I’ve spoken to In Contention‘s Kris Tapley about Lee DanielsPrecious, and he’s not a flag-waving, come-this-way devotee. But he did officially predict yesterday that it would win the Best Picture Oscar, and he did call it the Best Picture front-runner on 10.21. And I think this view needs to be reconsidered.

Precious is probably a guaranteed Best Picture nominee, and it will translate all the awards heat into box-office revenue between now and early March, and good for that. And hey-ho to the people running the Precious campaign so far — excellent work. But it won’t take the Oscar. Count on it.

Precious is primarily about a film about compassion and reaching out, but mainly in the third act. Otherwise it’s an exploitation film that deals in ghastly abhorrent behavior. It drags the audience down into a pit of gross squalor and baldly manipulative chain-pullings. I respect Precious for providing the emotional comfort and catharsis that Gabby Sidibe‘s character (and the audience) so desperately needs, and I love Mariah Carey‘s quietly gripping performance. But I’ll never see it again. Because the first two acts are way too appalling.

I’m not sure there’s a whole lot of interest or enthusiasm for the Precious experience among Academy voters. There was an Academy screening of the film last Sunday night (11.8), and I’m told by two sources that only a bit more than 300 people showed up. (Roughly 1000 people showed up for a recent Academy screening of This Is It, the Michael Jackson doc, and District 9 allegedly drew a much larger crowd last August.) And the biggest applause was for Mo’Nique and Gabby Sidibe rather than Daniels. So they may be good to go for acting noms but the film? Maybe, perhaps…who knows?

Nobody will admit it, but Precious has been very effectively sold to mainstream white critics as an all-black, Oprah Winfrey-approved movie they need to respect if not praise because it’s a family-values film that wears its heart on its sleeve in the third act. And if they don’t wear this very same heart on their presumably liberal sleeves in their articles and postings then maybe, just maybe…well, who’s to say what they really feel deep down?

A producer friend reminded me a little while ago that “most people don’t want to see movies with unattractive stars.” Another guy I spoke to, industry-employed, says that “the problem with Precious is that this girl is in your face…the other part of it is that people have come to this film ready to accept, because of the marketing, that it would be an inspirational story, but the reaction I got from two guys was ‘I expected to be teary-eyed but I was dry-eyed throughout.'”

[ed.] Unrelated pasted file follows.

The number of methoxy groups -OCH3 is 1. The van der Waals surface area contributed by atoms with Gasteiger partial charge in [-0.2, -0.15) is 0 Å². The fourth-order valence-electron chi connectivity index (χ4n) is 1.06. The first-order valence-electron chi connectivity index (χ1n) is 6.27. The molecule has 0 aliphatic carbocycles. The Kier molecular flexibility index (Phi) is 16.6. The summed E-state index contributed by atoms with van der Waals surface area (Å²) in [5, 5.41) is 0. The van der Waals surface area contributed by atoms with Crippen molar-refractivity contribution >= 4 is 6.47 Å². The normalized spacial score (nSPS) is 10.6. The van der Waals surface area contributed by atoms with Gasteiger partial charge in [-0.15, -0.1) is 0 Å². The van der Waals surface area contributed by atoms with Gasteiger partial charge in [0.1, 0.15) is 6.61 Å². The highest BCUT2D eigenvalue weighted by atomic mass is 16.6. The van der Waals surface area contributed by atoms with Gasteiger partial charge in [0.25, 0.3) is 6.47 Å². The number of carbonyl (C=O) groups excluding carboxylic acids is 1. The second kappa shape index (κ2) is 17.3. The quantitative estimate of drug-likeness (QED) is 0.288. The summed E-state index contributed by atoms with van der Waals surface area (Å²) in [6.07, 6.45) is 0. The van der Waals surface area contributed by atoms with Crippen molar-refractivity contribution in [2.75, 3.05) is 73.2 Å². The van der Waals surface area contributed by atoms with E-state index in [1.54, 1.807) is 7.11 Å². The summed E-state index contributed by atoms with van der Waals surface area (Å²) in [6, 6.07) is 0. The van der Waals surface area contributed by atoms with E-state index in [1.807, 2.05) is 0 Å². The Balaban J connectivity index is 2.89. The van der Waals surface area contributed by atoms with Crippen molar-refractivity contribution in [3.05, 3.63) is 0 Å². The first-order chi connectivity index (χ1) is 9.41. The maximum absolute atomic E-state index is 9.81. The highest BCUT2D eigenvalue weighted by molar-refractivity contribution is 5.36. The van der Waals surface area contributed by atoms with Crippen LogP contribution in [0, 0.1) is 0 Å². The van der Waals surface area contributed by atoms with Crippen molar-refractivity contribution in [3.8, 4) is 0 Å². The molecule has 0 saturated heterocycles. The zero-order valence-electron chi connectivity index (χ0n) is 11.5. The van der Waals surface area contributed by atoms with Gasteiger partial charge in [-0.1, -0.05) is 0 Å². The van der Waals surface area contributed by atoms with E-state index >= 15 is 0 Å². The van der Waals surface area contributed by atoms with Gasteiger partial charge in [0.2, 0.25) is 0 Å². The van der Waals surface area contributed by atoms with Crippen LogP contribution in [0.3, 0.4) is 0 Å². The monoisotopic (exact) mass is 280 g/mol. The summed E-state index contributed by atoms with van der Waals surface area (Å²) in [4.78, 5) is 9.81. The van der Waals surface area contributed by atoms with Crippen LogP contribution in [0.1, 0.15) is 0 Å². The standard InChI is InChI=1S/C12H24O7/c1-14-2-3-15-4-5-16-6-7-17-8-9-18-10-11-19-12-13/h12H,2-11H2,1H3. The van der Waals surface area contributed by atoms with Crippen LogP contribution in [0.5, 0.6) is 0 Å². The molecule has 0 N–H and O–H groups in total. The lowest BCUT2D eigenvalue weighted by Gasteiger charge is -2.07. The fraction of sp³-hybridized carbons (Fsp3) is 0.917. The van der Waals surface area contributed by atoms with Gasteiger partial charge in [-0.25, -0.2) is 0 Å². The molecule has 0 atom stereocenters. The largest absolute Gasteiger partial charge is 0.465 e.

There’s a limit, I think, to the amounts of abuse and cruelty that audiences will sit through in a film — a line that Precious crosses, I feel. “At the end of the day it’s a movie, and you’re trying to get people to go to the movie, and you have to do something to get people out of their fucking homes,” the industry guy said. “At the end of the story she leaves at 17 with a child or two, and you’re left at the end with…what? And we’re supposed to ease up on the mother after the confession scene in Mariah Carey‘s office? The mom is a complete Satanic creature…beyond the pale.”

“This is a very flawed movie that’s playing on white guilt,” he continues. “Oprah and Tyler Perry are doing it to you. People can’t admit to guilt, but this is what’s in play.”

It’s been said that DreamWorks marketing honcho Terry Press tried playing the white-guilt card with Dreamgirls, and that it backfired in her face. “I don’t get up in the morning without remembering — this is an all-black cast in a musical, knowing an all-black cast has never won an Oscar,” she told L.A. Times columnist Patrick Goldstein in a 12.5.06 article. And it didn’t even get nominated for Best Picture.

There’s also the latent feeling, as expressed earlier today by Anthony Smith, that the basic situation in the film — i.e., the prolonged sexual and emotional abuse of a young girl by an evil mother and her rapist stepdad — is and should be repellent to middle-class African Americans because this sort of thing is an aberration that creates a demeaning stereotype about the lower end of African-American culture.

What does it say, exactly, about white moviegoers’ attitudes and beliefs about black culture that they’ve accepted the sexual-child-abuse story in Precious as being somewhat representative of a certain kind of down-at-the-heels African American family? I wonder how a movie like this would play if it was about sexual child abuse by a mother and father who were white lower-class crackers in Alabama or Southern Indiana? What would the reaction be if the same story involved a Spanish-speaking family in East LA or North Bergen, New Jersey? I’m just asking, wondering.

Are the makers of Precious trying to get us to see it by playing on vague feelings of racial guilt and that longing we all share of wanting to understand and somehow lend support to sad disenfranchised people by listening to their story and, for a couple of hours at least, living in their world?

Here’s a just-posted piece by The Envelope‘s Tom O’Neil that addresses the Precious situation. He thinks it might win but he’s basically hedging his bets.